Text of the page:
Due to the VA’s method of combining, rather than adding together, a veteran’s disability ratings, it is sometimes difficult for a veteran with multiple, service-connected disabilities to reach a 100% rating. The higher the combined rating is, the higher a new rating needs to be in order to add much of anything to the veteran’s combined rating. A total disability rating based on individual unemployability (TDIU or IU) is just an alternate means for a disabled veteran to qualify for a 100% rating. Under the TDIU regulations, a veteran is entitled to TDIU if a veteran’s service-connected disabilities prevent him from securing and following a “substantially gainful” employment.
What does substantially gainful mean?
The VA uses this term to mean employment for which the veteran is earning above the poverty level. The poverty guidelines for 2016 indicate that a person earning less than $11, 880 is earning below the poverty level. Of interest, VA regulations indicate that sheltered employment, such as self-employment or working for a family member in a position from which you cannot be fired, does not count as substantially gainful employment.
What does it mean to secure and follow a job?
Basically, these terms just clarify that a veteran is entitled to TDIU if his service-connected disabilities prevent him or her from getting a job and/or if those disabilities prevent him or her from keeping a job. While some physical disabilities such as knee or back problems would be obvious at an interview and might prevent a veteran from getting a job, other disabilities, such as PTSD, might not show up at an interview. A veteran with a service-connected mental disability might have no trouble getting jobs, but keeping a job, with symptoms such as impaired anger management, depression, or an inability to get along with others, is much easier said than done. Both the inability to get a job and the inability to keep a job would qualify a veteran for TDIU.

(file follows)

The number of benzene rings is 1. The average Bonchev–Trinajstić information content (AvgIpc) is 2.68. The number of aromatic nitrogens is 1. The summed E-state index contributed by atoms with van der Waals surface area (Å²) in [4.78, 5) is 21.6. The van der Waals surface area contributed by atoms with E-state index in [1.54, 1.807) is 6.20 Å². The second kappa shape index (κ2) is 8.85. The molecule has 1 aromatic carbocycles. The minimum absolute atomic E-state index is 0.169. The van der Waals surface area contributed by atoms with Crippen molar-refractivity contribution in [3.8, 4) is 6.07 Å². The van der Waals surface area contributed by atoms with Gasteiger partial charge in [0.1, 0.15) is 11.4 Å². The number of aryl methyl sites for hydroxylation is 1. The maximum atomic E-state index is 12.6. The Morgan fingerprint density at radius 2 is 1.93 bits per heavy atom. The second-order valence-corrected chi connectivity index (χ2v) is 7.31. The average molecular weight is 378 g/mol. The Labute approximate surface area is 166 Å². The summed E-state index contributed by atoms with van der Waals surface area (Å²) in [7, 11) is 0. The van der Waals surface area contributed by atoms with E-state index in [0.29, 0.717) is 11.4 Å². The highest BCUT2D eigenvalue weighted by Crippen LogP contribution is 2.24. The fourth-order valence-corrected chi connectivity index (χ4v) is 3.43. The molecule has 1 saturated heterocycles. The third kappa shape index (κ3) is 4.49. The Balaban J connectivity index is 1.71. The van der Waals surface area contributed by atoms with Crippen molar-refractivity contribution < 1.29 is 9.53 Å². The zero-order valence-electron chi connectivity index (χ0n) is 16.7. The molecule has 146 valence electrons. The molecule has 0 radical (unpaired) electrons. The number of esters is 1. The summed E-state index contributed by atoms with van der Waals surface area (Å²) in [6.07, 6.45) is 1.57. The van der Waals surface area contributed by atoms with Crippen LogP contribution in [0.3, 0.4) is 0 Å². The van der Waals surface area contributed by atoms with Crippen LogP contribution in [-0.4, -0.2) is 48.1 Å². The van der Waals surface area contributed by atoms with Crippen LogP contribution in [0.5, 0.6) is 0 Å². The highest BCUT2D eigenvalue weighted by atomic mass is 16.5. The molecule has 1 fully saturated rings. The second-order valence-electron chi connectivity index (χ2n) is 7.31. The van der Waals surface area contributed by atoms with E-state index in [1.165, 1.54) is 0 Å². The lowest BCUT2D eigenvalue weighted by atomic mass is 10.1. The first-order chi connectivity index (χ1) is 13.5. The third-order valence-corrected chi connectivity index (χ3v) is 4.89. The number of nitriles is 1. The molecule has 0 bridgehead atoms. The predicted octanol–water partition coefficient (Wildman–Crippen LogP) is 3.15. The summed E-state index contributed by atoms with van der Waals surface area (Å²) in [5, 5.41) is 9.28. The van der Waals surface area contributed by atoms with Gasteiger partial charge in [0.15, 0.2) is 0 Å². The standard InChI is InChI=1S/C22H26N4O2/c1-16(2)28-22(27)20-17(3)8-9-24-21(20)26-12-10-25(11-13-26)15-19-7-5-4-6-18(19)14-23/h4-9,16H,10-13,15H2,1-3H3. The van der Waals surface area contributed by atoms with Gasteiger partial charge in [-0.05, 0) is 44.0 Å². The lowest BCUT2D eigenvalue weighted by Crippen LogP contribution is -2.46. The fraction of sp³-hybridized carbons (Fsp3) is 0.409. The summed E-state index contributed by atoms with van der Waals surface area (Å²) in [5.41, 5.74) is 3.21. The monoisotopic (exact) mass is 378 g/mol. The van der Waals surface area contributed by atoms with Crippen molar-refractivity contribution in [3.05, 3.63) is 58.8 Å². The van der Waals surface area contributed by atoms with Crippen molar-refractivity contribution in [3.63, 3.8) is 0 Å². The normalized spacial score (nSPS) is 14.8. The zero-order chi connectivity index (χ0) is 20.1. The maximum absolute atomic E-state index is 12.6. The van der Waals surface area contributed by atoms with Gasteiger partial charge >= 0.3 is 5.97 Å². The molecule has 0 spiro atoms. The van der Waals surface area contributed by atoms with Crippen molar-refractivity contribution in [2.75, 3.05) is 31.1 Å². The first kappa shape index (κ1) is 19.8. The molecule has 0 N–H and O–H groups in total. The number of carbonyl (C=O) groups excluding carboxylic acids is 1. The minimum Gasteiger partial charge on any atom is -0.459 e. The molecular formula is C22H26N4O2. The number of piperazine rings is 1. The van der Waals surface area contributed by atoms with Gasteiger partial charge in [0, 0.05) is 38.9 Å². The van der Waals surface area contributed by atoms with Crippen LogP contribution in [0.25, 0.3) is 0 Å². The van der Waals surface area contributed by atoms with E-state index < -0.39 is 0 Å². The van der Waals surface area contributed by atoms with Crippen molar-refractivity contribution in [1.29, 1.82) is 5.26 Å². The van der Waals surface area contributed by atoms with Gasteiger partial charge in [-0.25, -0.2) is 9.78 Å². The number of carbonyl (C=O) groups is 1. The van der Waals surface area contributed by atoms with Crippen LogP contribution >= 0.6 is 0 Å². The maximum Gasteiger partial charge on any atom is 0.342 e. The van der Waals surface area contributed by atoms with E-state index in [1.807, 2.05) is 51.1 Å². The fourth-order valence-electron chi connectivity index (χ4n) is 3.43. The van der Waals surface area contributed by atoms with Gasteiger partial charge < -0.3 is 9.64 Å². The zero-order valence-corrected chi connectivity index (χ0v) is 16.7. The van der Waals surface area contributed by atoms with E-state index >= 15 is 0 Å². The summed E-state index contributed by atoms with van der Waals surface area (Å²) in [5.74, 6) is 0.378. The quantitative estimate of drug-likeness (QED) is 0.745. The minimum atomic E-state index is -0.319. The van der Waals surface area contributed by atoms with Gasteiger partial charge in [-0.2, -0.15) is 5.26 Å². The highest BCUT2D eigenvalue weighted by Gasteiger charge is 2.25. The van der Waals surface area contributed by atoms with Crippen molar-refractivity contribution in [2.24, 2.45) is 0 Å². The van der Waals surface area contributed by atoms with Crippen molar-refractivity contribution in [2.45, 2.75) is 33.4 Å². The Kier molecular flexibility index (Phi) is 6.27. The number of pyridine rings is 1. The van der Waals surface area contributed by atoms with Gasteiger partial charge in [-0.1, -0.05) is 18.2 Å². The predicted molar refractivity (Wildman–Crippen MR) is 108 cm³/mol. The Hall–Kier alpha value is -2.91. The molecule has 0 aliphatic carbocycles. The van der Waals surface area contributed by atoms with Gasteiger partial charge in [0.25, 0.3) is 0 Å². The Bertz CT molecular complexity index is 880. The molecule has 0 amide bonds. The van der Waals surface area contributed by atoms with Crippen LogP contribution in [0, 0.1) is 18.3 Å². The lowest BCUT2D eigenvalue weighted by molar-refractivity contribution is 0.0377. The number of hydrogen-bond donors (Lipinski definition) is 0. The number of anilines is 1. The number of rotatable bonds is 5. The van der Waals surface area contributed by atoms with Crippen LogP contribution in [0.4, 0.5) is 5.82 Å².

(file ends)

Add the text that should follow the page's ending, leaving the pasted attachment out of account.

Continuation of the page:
If the Social Security Administration (SSA) has found me totally disabled, why doesn’t the VA do the same?
This is an issue which frustrates many veterans. How can one government agency determine that a veteran cannot work while another says that he or she can? VA and SSA are operating under different standards here. For a veteran to qualify for TDIU from the VA, the issue is whether his service-connected conditions, alone, prevent the veteran from working. SSA does not separate out service-connected and non-service-connected conditions in its considerations. For example, a veteran who is service connected only for PTSD may also have other, non-service-connected conditions, such as a lumbar spine disability. SSA might find that the veteran is disabled due to the lumbar spine condition only or due to the combination of the disabilities. VA, however, cannot grant TDIU to a veteran whose inability to work is caused by non-service connected conditions.
A common mistake made by the VA, though, is that the VA sometimes recognizes that the SSA has determined total disability by considering non-service-connected conditions but forgets to complete the analysis and determine whether the veteran would still be totally disabled if he or she did not have the non-service-connected conditions. Just because a veteran is totally disabled by his non-service-connected lumbar condition does not mean that he is not equally disabled by his service-connected PTSD. The veteran could, and often does, have more than one condition which, on its own, would prevent the veteran from working.
How can VA expect an 85-year-old man to work?
Age is a factor which VA is not allowed to consider when determining if a veteran is entitled to TDIU. Again, the only consideration is whether the service-connected conditions prevent the veteran from working. So, if a 35-year-old man could work with a certain level of disability, VA assumes that an 85-year-old man could too.
I don’t meet the VA’s TDIU Percentages. Should I give up on qualifying for TDIU?
Definitely not. VA regulations provide that a veteran who has a single disability rated at 60% or more should be considered for TDIU. Similarly, a veteran who has a single disability rated at 40% or more, with a combination of disabilities totaling 70% or higher should also be considered for TDIU. These percentages just mean that VA should automatically consider a veteran who reaches that level of disability and look at whether the veteran is unemployable.
There is a second part to the VA’s TDIU regulation. If a veteran’s service-connected disabilities prevent the veteran from getting or keeping substantially gainful employment, even if those disabilities do not meet the 60% or 40/70% thresholds, that veteran can still be considered for TDIU and should request that consideration. Cases where the veteran does not meet the percentage requirements are more difficult to win, but that is no reason not to pursue them.